The subject area of our natural environment has, yet again (such as it was for cave and agricultural people of the past), become profoundly part of our awareness. If we want to survive as a species, we best be “getting it” and paying attention. The difference now is that just over half of world’s population are urban dwellers and have limited familiarity with the natural landscape’s intricacies and rhythms, even under usual circumstances, and there is nothing much usual about our current circumstances. Therefore, a translation is useful between urban life and undulating ground of a hiking trail, a sunrise with the sea gulls and seas, a hand pressed up against the trunk of an arbutus tree or an unexpected winter storm with a long February cold snap. This is where my paintings create a bridge, an opportunity to feel like you are there, that you understand and that you are also understood. The paintings are one method of accessing a sense of inner harmony during a time of uncertainty. I suspect that the larger art world and its art collectors will soon catch up to what we, as the painter and the readers of this newsletter, already know about the power to create sensory bridges with paintings about an ordinary in our natural environment.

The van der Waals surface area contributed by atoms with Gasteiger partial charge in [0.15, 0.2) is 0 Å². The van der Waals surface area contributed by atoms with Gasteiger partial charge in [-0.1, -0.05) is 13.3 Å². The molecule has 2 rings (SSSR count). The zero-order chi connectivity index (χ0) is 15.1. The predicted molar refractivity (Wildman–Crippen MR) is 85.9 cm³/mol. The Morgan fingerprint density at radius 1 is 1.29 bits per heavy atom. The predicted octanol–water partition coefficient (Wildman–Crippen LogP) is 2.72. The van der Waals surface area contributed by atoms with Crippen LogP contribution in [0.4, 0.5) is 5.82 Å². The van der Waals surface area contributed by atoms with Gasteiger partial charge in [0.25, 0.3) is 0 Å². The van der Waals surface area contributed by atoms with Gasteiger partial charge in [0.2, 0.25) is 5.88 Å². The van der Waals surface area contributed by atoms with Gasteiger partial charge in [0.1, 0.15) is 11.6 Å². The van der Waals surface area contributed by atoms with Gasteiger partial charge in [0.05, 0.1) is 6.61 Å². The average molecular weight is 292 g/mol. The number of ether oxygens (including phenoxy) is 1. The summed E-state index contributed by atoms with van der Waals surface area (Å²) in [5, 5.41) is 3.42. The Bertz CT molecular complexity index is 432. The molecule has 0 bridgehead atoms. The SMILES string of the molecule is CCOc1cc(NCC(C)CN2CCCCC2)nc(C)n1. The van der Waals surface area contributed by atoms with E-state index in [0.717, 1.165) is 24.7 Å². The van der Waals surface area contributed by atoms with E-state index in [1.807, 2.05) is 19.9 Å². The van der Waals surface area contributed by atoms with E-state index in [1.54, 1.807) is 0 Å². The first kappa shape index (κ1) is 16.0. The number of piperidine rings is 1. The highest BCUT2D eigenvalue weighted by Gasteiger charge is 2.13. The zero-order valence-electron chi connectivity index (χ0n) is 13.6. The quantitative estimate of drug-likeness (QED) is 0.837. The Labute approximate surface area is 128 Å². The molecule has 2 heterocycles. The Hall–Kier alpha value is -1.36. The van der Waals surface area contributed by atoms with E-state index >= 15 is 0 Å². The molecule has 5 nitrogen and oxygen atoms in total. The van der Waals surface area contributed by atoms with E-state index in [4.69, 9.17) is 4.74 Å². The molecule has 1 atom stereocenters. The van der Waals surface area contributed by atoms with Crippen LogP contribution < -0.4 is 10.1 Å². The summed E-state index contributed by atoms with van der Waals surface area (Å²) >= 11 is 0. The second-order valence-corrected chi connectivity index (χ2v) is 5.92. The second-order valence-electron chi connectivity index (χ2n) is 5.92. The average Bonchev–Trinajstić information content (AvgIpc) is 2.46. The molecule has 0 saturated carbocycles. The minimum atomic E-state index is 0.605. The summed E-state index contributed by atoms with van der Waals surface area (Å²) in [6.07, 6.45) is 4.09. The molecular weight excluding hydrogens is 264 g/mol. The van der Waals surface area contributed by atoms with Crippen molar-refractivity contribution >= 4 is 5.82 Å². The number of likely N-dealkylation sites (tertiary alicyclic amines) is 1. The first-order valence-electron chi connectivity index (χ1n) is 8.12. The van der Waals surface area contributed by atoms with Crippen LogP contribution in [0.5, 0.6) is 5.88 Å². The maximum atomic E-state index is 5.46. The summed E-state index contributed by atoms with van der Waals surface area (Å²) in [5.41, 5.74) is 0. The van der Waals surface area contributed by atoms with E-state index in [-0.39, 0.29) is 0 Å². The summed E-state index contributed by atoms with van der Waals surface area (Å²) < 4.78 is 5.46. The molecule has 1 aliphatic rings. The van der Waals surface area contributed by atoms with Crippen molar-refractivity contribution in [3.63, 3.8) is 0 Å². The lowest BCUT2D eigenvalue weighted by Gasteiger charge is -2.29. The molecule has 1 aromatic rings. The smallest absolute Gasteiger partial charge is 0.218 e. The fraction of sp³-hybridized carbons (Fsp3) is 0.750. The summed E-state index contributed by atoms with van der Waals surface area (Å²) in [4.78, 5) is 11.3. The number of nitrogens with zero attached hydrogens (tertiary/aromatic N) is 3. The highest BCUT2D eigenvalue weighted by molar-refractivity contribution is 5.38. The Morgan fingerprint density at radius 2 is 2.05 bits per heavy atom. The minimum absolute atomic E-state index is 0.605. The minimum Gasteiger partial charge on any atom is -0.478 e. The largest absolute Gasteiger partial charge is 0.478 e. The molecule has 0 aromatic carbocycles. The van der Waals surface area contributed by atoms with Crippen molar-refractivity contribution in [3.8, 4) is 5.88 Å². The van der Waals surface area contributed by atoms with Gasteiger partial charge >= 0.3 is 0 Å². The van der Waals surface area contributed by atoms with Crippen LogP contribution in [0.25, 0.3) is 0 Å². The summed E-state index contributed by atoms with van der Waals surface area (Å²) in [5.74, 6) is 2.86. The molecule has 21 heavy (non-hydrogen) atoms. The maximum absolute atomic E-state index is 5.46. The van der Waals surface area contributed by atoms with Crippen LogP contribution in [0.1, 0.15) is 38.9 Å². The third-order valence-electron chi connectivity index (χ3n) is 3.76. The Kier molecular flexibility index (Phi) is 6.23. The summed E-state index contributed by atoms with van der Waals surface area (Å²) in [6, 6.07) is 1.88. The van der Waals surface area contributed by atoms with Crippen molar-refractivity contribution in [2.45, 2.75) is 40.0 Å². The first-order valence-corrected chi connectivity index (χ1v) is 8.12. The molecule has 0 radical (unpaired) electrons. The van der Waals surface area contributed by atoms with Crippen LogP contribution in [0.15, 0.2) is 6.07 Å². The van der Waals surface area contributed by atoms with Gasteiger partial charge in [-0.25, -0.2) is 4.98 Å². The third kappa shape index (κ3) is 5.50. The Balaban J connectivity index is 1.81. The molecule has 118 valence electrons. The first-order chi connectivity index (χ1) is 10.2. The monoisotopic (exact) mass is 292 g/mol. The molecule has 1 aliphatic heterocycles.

So yes, I humbly conclude, my landscape paintings, which use all of my seasoned information in their creation, are not only relevant to our contemporary living but are also vital to keeping us engaged in our present circumstances with the singular purpose of finding solutions in a physical world that is undergoing immediate and dramatic change on several fronts. The paintings offer hope, belief, possibility and a strong grounding to our convictions that we can and will navigate the uncertainties ahead. We can and will do this. At, least this is what I hope you are receiving from the work. This is my intention, my wish and possibly even my prayer. If this painting bridge is not for you… then at least it is a bridge for me. And maybe that is enough.
As for being isolated from international art collectors and the art world, well technology has a way of equalizing the playing field in ways that keep evolving - such as this newsletter, online art galleries and even the latest 3D virtual gallery experience which I am going to introduce in this issue, along with other physical solo exhibition of my work for the 2019 season.
Hence, I conclude that I am actually more likely to be - smack dab in the middle of everywhere! Now how fun is that!?
But you need not just take my word for it…
As a collector of Terrill’s art since the mid 1990’s, I love how Terrill’s brushes can bring natural magic to the canvas. Visiting Terrill’s bright and airy Mayne Island Gallery is a sensory and art lover’s delight. The Gallery is nestled in a stunning old home, full of beautiful natural light, with wooden floors, and subtle light to highlight its walls natural treasures. The perennial garden that the Gallery overlooks is a stunner too. While I often enjoy seeing Terrill’s new creations on line, I enjoy a relaxing trip to Mayne Island before I make a final painting decision. I often get to hike the trails or visit the sights of Terrill’s paintings. I come home relaxed and rejuvenated with many years to appreciate my new landscape paintings. – Katrina, CEO, Langley, B.C.